This Worm-eating Warbler passed over the dike on August 3rd. The species is a low-density migrant and is always an exciting bird to see in morning flight! Photo © Gautam Apte.
BY GAUTAM APTE
2022 Morning Flight Counter
The 20th official season of Cape May Bird Observatory’s morning flight count at Higbee Beach WMA kicked off on August 1st and will continue through November 15th. After a big wave of migration at the end of July, we’ve experienced a relatively slow start to the season with persistent southerly winds stalling songbird migration across much of the Mid-Atlantic. On the third day of the count, conditions were more favorable for some nocturnal migrants and we counted a great flight for the date, highlighted by birds like Yellow-throated Warbler, Worm-eating Warbler, and an extremely early White-breasted Nuthatch. The White-breasted Nuthatch wasn’t the only unseasonable bird to move past the dike this week, as both Red-headed Woodpecker and Red-bellied Woodpecker also made appearances. Individuals like these moving so early in August could mean that we’re in for an interesting fall for various irruptive species, but there’s really no way to know for sure until we get further into the season.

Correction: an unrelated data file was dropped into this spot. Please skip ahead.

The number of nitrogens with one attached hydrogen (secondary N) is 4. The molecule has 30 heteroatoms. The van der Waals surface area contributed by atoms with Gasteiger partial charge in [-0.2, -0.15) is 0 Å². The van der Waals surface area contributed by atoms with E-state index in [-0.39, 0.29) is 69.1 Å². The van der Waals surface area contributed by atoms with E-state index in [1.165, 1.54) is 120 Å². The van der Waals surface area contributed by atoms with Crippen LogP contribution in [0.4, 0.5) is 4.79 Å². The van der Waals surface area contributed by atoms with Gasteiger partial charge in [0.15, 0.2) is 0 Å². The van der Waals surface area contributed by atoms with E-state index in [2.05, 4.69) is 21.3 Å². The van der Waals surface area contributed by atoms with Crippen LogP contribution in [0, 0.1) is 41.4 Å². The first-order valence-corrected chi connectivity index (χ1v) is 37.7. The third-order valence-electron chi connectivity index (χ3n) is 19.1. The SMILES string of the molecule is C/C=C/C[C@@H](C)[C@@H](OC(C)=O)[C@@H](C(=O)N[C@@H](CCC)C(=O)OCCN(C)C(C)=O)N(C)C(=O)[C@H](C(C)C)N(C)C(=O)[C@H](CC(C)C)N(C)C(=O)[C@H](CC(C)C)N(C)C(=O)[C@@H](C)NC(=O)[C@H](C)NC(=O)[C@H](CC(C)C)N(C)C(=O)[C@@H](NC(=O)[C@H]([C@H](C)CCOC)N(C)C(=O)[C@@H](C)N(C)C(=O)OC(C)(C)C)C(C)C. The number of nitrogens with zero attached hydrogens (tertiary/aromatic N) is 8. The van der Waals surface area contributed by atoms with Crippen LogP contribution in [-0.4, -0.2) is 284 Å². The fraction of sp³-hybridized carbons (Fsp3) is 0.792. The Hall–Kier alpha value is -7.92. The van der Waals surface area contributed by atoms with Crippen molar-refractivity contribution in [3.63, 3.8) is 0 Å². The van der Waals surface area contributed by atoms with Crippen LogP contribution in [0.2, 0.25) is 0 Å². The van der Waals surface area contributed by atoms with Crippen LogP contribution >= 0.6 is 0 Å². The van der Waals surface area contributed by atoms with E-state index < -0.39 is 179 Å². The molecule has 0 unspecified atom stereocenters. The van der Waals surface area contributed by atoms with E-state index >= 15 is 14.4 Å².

The relatively few warblers counted this week have been, as expected, primarily early-season species like Yellow Warbler with a smattering of both Louisiana and Northern waterthrushes, but some American Redstart and Bobolink have also been trickling in. We’ll expect those species to stage some large flights in late August and early September, but it’s always nice to see a few before the big waves hit.
Even though migration has been slow overall, there’s always something interesting happening on the dike! Shorebirds and swallows continue to move even on the south winds (in fact some prefer to do so), including a Whimbrel that flew south on the 7th. A Parasitic Jaeger was flying around in the Delaware Bay on 6th, and a flock of 26 White Ibis flew in from the bay on the 8th, furnishing a new single-day high for the count.
South winds continue through Tuesday night, but I’m hopeful that we could see some bigger passerine flights later this week and through next weekend, as cooler air and better migration conditions arrive. As always, you can follow the count live from the NJ Audubon website at https://njaudubon.org/watches/morning-flight/, or at https://www.trektellen.org/count/view/1746. Thanks for reading this first blog post, and I hope to see many of you up on the dike later this season!